Since taking over as president of Local Sports in July of 2020, Steve Rosenberg has found himself in a closely watched position that will have important implications both for the broadcaster and the future of regional sports networks.
Sinclair partnered with media entrepreneur Byron Allen to purchase the Fox Sports Regional Networks in 2019 for $9.6 billion from The Walt Disney Co. following its acquisition of 21st Century Fox. At the time, there were already concerns about the future of regional sports networks, given the rising cost of sports rights and the impact of cord-cutting on subscriber fees. Those issues became much more worrisome with the onset of the COVID-19 pandemic, which dramatically reduced the amount of live sports. Dish, Sling, YouTube TV, Hulu and fuboTV have dropped the channels from their lineups.
In its Q3 2020 earnings, Sinclair wrote down the value of its RSNs by $4.2 billion and reported that it will have to pay $371 million in rebates in 2020 to MVPDs for failing to deliver enough live sports. The Wall Street Journal has also reported debt-restructuring talks between lenders and the Diamond Sports, the Sinclair subsidiary that runs the channels.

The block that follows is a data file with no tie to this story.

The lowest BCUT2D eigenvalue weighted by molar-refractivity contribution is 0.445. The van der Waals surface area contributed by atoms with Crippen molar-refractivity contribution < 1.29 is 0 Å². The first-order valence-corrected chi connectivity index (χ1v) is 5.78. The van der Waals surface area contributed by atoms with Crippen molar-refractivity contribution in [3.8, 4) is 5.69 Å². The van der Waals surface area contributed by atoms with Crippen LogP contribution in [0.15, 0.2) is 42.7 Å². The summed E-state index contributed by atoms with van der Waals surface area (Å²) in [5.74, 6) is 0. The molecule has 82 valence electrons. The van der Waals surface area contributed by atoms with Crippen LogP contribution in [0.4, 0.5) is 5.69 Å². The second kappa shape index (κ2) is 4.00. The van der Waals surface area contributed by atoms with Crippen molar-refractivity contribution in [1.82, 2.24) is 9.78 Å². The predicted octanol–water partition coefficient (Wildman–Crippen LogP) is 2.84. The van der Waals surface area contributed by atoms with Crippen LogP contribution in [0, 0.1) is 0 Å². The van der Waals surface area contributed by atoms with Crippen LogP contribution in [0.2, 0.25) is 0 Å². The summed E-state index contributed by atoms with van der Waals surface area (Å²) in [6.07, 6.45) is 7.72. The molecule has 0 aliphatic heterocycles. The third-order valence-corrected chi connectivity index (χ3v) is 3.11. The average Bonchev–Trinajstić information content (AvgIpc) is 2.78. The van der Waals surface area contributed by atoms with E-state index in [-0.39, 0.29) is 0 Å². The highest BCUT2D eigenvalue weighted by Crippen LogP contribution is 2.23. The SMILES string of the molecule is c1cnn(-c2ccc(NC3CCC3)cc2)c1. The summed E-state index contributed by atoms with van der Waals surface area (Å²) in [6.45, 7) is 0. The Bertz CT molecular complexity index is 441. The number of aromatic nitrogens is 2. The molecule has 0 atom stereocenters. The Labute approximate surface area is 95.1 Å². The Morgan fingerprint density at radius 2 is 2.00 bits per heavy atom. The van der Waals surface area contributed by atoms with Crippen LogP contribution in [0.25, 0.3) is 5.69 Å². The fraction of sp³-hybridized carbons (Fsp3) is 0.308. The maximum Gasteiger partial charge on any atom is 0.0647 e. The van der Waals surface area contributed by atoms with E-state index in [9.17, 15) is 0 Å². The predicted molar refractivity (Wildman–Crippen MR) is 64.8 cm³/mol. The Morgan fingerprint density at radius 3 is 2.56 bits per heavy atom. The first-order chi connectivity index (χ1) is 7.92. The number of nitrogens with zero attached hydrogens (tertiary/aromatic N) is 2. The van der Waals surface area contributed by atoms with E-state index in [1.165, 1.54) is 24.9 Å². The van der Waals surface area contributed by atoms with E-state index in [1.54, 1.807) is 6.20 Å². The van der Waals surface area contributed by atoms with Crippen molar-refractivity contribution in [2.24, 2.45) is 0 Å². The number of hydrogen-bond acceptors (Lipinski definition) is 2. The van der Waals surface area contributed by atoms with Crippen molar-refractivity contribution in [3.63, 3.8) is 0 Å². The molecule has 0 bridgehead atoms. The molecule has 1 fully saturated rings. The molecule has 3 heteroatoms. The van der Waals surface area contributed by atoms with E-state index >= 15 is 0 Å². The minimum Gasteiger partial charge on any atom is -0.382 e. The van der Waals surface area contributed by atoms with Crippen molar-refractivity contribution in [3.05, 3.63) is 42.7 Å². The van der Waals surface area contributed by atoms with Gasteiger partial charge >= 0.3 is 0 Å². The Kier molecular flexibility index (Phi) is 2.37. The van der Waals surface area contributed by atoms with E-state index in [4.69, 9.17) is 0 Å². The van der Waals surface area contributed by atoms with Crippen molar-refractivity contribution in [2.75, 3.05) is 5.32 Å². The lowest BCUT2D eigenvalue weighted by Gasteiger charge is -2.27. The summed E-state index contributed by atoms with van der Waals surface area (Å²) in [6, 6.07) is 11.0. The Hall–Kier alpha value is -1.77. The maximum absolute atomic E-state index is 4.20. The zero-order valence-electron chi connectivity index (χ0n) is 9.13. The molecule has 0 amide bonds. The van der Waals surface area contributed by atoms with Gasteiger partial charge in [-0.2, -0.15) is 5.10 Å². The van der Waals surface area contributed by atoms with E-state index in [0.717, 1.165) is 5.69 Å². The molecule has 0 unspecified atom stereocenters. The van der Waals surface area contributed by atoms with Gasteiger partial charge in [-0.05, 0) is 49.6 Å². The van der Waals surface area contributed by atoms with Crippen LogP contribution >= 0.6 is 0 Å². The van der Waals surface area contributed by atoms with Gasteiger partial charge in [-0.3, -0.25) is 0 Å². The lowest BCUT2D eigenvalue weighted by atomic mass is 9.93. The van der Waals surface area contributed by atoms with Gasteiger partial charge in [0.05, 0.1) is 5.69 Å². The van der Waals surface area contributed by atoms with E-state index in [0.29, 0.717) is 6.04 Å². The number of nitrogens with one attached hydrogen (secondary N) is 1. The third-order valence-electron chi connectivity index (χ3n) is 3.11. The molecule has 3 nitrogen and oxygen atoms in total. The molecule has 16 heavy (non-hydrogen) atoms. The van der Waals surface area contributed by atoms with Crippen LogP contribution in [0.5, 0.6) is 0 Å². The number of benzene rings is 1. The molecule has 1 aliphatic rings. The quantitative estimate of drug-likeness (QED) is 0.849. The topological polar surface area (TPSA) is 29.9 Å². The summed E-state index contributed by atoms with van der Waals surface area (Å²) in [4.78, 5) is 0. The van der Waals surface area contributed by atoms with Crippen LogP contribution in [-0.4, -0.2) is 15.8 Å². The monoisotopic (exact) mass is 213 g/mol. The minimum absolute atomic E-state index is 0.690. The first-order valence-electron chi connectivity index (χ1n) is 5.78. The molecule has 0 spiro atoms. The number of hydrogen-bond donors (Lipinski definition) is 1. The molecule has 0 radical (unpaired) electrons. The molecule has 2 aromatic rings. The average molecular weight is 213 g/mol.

Since then, promising news from vaccine trials has pushed up Sinclair’s stock and Sinclair executives remain bullish on the RSNs’ prospects. On Sinclair’s Q3 2020 earnings calls, President and CEO Chris Ripley stressed: “We’re very excited about the growth opportunities we have with the RSN [regional sports networks] .... [S]ports betting … we think is going to be a game-changer. And we intend on reinventing the RSNs around gamification, around community-based fandom and around direct-to-consumer [streaming apps].”
To implement those strategies, Rosenberg brings an impressive resumé with experience working in the television, entertainment and sports industry, including a 20-year stint at Universal. He also has a particularly strong background in distribution, marketing and sales that will help the networks find new audiences and revenue streams.
Turnaround hopes depend on the impact of COVID-19. How quickly the 42 major league teams that supply games to the networks can resume full game schedules in 2021 remains an open question. Sinclair declined to comment for this profile.
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